Rheological Properties of Blood Flow in Arterial Stenosis

  • Kurt Dunham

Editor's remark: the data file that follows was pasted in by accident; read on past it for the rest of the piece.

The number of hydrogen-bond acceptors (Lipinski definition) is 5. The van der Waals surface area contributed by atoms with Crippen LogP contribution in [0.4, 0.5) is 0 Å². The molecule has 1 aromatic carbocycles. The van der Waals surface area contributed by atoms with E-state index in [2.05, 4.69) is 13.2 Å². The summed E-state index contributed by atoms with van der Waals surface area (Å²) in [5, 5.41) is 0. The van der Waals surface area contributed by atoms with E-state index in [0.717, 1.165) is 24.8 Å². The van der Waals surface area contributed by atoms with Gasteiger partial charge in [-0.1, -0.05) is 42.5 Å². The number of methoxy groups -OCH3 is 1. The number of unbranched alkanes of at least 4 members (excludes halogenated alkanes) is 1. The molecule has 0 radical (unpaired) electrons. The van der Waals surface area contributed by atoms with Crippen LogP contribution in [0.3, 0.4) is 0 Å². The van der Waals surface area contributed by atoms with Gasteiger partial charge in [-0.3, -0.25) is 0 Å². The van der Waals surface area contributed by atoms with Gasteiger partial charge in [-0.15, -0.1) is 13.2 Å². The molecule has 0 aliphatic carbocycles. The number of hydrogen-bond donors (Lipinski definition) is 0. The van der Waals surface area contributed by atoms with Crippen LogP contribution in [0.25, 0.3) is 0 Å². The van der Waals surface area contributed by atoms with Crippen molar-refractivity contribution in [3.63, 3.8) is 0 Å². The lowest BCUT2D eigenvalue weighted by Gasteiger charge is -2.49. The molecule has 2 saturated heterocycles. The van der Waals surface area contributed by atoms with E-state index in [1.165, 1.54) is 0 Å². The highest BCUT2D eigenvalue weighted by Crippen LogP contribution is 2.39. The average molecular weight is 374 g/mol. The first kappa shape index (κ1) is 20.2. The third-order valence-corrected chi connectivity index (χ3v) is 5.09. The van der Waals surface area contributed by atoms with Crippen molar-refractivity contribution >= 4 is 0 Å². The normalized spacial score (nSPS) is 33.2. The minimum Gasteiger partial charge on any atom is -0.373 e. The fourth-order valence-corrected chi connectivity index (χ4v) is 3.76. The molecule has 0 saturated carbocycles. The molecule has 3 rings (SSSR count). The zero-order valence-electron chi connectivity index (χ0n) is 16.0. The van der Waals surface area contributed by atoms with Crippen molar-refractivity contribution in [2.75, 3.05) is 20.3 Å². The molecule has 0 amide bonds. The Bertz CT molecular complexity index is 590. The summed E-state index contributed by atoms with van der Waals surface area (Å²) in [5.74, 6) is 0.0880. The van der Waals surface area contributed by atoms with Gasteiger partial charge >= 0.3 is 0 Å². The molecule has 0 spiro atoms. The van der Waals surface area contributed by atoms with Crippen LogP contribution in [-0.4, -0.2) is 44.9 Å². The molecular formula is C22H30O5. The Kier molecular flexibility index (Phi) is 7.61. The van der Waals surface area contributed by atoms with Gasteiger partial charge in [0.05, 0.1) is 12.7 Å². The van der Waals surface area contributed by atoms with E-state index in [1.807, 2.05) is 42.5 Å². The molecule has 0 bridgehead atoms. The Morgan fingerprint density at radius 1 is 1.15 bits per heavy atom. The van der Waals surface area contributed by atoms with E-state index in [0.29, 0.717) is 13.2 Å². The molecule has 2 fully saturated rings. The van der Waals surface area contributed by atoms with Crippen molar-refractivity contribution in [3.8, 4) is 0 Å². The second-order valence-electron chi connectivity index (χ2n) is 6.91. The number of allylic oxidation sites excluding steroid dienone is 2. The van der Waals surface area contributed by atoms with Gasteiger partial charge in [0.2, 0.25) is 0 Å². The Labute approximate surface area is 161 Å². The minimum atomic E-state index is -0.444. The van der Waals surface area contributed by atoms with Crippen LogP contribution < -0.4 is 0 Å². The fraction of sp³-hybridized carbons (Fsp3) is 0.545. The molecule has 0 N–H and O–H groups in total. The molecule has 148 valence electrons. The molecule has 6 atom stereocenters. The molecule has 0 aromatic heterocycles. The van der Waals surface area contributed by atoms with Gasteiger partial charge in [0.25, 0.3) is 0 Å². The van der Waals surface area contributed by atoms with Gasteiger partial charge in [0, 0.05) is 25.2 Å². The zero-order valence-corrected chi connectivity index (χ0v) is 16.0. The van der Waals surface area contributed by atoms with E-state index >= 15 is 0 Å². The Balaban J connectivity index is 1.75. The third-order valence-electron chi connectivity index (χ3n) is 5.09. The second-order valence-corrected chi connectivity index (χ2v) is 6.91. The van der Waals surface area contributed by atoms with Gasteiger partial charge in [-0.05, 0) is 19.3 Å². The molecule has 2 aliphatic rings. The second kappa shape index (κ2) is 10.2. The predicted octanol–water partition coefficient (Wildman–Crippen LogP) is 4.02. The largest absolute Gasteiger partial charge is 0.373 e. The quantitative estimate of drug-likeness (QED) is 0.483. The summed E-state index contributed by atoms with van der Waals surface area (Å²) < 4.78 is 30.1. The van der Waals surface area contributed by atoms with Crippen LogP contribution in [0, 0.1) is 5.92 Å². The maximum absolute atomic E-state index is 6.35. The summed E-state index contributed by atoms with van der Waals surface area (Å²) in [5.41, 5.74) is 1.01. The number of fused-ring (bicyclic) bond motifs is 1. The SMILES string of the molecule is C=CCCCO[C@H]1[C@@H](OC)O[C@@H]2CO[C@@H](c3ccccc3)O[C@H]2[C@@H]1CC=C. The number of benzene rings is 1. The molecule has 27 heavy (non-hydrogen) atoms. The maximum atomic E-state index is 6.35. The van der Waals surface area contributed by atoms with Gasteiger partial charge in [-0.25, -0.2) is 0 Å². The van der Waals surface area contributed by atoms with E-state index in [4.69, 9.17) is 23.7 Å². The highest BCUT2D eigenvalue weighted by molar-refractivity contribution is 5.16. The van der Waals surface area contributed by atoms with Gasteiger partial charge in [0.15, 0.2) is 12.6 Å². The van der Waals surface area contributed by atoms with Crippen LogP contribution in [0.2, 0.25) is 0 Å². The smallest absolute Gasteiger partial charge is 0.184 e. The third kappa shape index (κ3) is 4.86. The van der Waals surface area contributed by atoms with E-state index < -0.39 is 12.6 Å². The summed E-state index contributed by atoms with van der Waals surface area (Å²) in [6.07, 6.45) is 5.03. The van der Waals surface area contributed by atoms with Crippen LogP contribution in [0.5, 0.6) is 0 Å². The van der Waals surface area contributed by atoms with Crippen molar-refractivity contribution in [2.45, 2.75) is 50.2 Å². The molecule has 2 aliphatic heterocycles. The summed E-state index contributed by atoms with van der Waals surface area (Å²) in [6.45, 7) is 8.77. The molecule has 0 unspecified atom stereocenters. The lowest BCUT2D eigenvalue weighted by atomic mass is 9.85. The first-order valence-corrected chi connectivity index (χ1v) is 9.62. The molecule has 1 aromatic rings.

One of the leading causes of death worldwide is heart disease. Heart disease is a collective term used to describe several conditions, many of which are related to the buildup of plaque in the walls of blood vessels. Blood is a bodily fluid that circulates to locations near all of the cells that make up the organs and tissues of the human body where oxygen and nutrients exchange with cellular waste products. Plaque is made up of mostly fat, cholesterol, and other substances found in the blood. An arterial stenosis occurs when the buildup of plaque narrows the lumen of the artery, making it more difficult for blood to flow.  In order to better understand the blood flow in an arterial stenosis, it is important to investigate the rheological properties of blood. Blood is often classified as a non-Newtonian fluid due to the behavior of red blood cells and the nonlinear relationship observed between blood viscosity and shear rate. The rheological characteristics of blood, such as shear thinning, yield stress, and viscoelasticity, are described using one of several mathematical expressions. These rheological equations are applied to the conservation of linear momentum for a cylindrical tube system, resembling an artery, with and without stenosis formation. Velocity profiles for blood flow are developed for the Newtonian, Power law, and Casson fluid models. These velocity profiles are compared numerically using blood viscosity parameters found in the literature to determine the impact of the stenosis formation on blood flow.